Editor-in-Chief & Publisher: MIR JAVED RAHMAN


LETTERS TO THE EDITOR


Issue Date 15 - 21 July, 2017 at 2:00 PM

LETTERS TO THE EDITOR

“Move fast and break things. Unless you are breaking stuff, you are not moving fast enough.” – Mark Zuckerberg


Pakistan vs. India – a great final

It is hard to recall the last time Pakistan’s cricket team effortlessly outplayed any international team during an international tournament. The boys in green have left everyone surprised with their game changing mannerisms. Unpredictability is a trait Pakistanis resonate with but our cricket team has certainly championed at it. It may be a negative trait in general but for Pakistan’s cricket team it is a blessing in disguise, as it keeps our rivals wondering if they’ll win or lose. The team’s passion combined with Sarfaraz’s mature captaincy led Pakistan to eventually win the much desired ICC Champions Trophy for the first time ever. The win became much more special as Sarfaraz eleven fought smoothly and jolted the Indian cricket team, which alone is reason enough for the nation to celebrate the much awaited victory. A team that stood eighth in the ICC rankings took the title home in the face of adversity. This was, indeed, a historical win, owing to the efforts of young and experienced minds alike. Luck was finally on our side.
Hajra Ahmed
Karachi


On forced conversions

Pakistan is, unfortunately, notorious for numerous human rights violations and forced conversion is one of them. For the past several years, the Hindu population in Sindh has dealt with the menace of forced conversions and have been living on the mercy of those enforcing their religiosity on them. Hindu girls in particular are a target of such conversions which is, of course, quite an appalling situation. In a recent turn of events, a girl from Thar is the newest victim of this inhumane practice that has taken over a religiously diverse province of Sindh. Sindh is known for its religious diversity but its minorities are suffering at the hands of those in majority. Pakistan was not built to torture minorities but to help them thrive within its diaspora. It is high time that those in power realise their responsibility and give minorities their due right.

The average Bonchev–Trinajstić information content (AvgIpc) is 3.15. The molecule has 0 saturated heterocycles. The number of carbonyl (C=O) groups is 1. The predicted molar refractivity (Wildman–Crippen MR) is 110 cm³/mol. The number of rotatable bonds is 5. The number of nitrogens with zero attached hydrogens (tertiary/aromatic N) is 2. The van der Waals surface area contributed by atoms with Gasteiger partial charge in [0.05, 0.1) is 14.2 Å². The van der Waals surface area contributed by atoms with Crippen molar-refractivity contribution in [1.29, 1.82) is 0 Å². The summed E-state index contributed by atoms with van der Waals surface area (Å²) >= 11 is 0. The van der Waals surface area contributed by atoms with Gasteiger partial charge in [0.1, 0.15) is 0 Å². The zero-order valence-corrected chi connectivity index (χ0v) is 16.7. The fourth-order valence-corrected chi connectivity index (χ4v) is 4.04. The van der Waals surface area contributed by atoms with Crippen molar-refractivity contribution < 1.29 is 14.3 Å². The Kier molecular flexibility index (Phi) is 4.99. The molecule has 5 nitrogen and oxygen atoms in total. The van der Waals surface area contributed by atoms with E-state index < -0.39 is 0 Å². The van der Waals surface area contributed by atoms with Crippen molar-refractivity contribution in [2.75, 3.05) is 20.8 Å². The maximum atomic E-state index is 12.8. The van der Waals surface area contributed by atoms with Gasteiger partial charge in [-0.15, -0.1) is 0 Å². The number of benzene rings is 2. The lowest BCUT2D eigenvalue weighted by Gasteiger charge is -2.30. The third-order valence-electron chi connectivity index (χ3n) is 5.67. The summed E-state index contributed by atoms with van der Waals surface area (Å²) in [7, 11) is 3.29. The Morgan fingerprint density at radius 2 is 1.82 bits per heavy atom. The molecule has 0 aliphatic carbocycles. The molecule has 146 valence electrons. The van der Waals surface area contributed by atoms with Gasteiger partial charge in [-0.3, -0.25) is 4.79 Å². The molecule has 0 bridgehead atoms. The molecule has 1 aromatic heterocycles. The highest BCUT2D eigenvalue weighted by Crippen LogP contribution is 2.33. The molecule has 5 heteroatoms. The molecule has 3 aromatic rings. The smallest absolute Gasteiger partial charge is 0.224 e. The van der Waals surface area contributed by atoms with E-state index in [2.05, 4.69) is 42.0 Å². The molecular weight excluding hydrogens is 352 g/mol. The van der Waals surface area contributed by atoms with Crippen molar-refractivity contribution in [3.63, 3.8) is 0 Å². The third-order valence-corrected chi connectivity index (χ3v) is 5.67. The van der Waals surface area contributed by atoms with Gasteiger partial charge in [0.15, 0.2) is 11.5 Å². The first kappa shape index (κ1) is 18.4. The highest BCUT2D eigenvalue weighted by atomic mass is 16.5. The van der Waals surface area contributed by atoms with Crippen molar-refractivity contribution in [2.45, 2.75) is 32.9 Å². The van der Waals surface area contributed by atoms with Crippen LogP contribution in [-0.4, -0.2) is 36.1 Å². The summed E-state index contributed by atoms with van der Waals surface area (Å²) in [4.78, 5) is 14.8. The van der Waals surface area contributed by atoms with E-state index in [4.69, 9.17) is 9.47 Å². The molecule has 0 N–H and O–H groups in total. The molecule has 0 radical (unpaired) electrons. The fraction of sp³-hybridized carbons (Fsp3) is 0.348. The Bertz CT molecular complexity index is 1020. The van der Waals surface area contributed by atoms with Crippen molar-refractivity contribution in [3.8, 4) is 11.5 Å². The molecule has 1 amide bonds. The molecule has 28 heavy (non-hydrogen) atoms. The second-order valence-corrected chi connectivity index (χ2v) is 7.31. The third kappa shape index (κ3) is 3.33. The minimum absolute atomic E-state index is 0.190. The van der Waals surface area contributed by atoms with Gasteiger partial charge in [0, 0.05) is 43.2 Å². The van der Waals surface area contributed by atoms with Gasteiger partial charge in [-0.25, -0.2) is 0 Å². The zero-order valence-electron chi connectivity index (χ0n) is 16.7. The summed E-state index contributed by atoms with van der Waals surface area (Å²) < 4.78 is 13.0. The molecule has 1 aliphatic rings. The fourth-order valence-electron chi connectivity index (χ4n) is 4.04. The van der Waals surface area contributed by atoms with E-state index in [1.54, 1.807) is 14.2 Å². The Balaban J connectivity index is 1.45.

Junaid Khan,
Hyderabad


Educators are being killed

I recently came across literally disturbing news. It isn’t, however, a recent news piece but is startling enough to make me pen down this letter. There were times when parents would ask teachers to keep a strict check on their children and treat them as their own, which was not just limited to being loving and caring towards them but also being strict with them when needed. But times have really changed now, as parents now end up killing school principal for allegedly scolding their children. To everyone’s surprise, this has literally happened in this day and age. The unfortunate event took place in Lahore’s Badami Bagh where a principal of a school was brutally murdered by parents for supposedly scolding their kid. This is a murder and I request the provincial government of Punjab to take strict actions against the culprits and give them severe punishment for brutally murdering an educator. It won’t take long for our society to collapse if such incidents are not dealt with carefully.
Hafsa Ali,
Lahore


A deadly inferno

A tragedy that recently shook the entire world, especially Europe, was the deadly fire at Grenfell Tower in London. The 24-story high-rise structure became a sight of disaster for Britain, which is one of the most powerful nations in the world. No one could have imagined an increase in the loss of lives in the world’s most advanced city where every emergency is dealt with in a jiffy and that too systematically where no stone is left unturned when talking about its citizen’s safety and security. However, this tragic incident shocked not just the British but the entire world that still fails to understand the lack of facilities in a tower which is situated in a posh neighbourhood but is home to residents dependent on the government’s social security. Nations, whether they are developed, developing or underdeveloped, must learn from the disaster and stand in unity with the numerous families who are mourning the loss of their loved ones.
Taimoor Aslam,
Islamabad






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